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Vulvodynia

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Vulvodynia

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Vulvodynia

  1. 1. Benha university Hospital, Egypt Email:elnashar53@hotmail.com Aboubakr Elnashar
  2. 2. Odynia= pain Dysesthesia= abnormal sensation 1. Hyperesthesia: Light touch is perceived as painful 2. Allodynia: a different sensation is perceived than that applied. E.g burning sensation instead of touch. Aboubakr Elnashar
  3. 3. 1991, the term vulvodynia & its subsets were introduced by the International Society for the study of Vulval Diseases (ISSVD). Chronic vulval discomfort characterized by burning, stinging, rawness or irritation Aboubakr Elnashar
  4. 4. Causes 1.Vulvar vestibulitis. 2. Dysaesthetic vulvodynia. 1 & 2 constitute vulval pain syndromes because the main complaint is pain rather than itching. 3.Cyclic vulvitis. Intermittent swelling & pain of the labia usually prior to menstruation, which resolves soon after. The cause remains elusive; however, many respond to maintenance treatment with antifungals. Aboubakr Elnashar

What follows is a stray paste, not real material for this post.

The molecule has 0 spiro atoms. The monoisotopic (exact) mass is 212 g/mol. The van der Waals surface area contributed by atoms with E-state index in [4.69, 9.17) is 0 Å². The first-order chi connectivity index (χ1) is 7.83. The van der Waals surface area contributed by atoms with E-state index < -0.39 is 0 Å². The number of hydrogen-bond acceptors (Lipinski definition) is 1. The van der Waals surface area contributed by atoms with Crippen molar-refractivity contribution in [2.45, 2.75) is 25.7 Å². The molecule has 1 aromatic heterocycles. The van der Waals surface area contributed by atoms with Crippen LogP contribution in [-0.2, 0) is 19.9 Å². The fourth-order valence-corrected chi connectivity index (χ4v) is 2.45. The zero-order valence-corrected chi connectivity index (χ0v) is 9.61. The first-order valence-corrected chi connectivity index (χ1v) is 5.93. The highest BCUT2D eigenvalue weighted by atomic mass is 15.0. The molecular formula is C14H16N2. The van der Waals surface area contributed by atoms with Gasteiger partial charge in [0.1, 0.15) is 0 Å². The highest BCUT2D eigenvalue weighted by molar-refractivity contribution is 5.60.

5. 5. 4.Vulval dermatoses. E.g. Lichen sclerosis, psoriasis 5.Vestibular papillomatosis. The filamentous projections of epithelium are found within the vestibule & inner labia minora is now considered a variant of normal. It is not associated with HPV Aboubakr Elnashar
  6. 6. Benha university Hospital Email:elnashar53@hotmail.com Aboubakr Elnashar
  7. 7. The vestibule: is the cleft between labia minora & lies below the hymenal ring. In order to observe it , the folds of labia minora must be separated Its lateral border is Hart’s line (visual landmark on the inner fold of the labia minora & represents the beginning of the labia’s keratinized skin). The medial boundary: The hymen separating the vestibule & the vagina. The vestibule is bounded superiorly by the clitoris & inferiorly by the posterior fourchette. Aboubakr Elnashar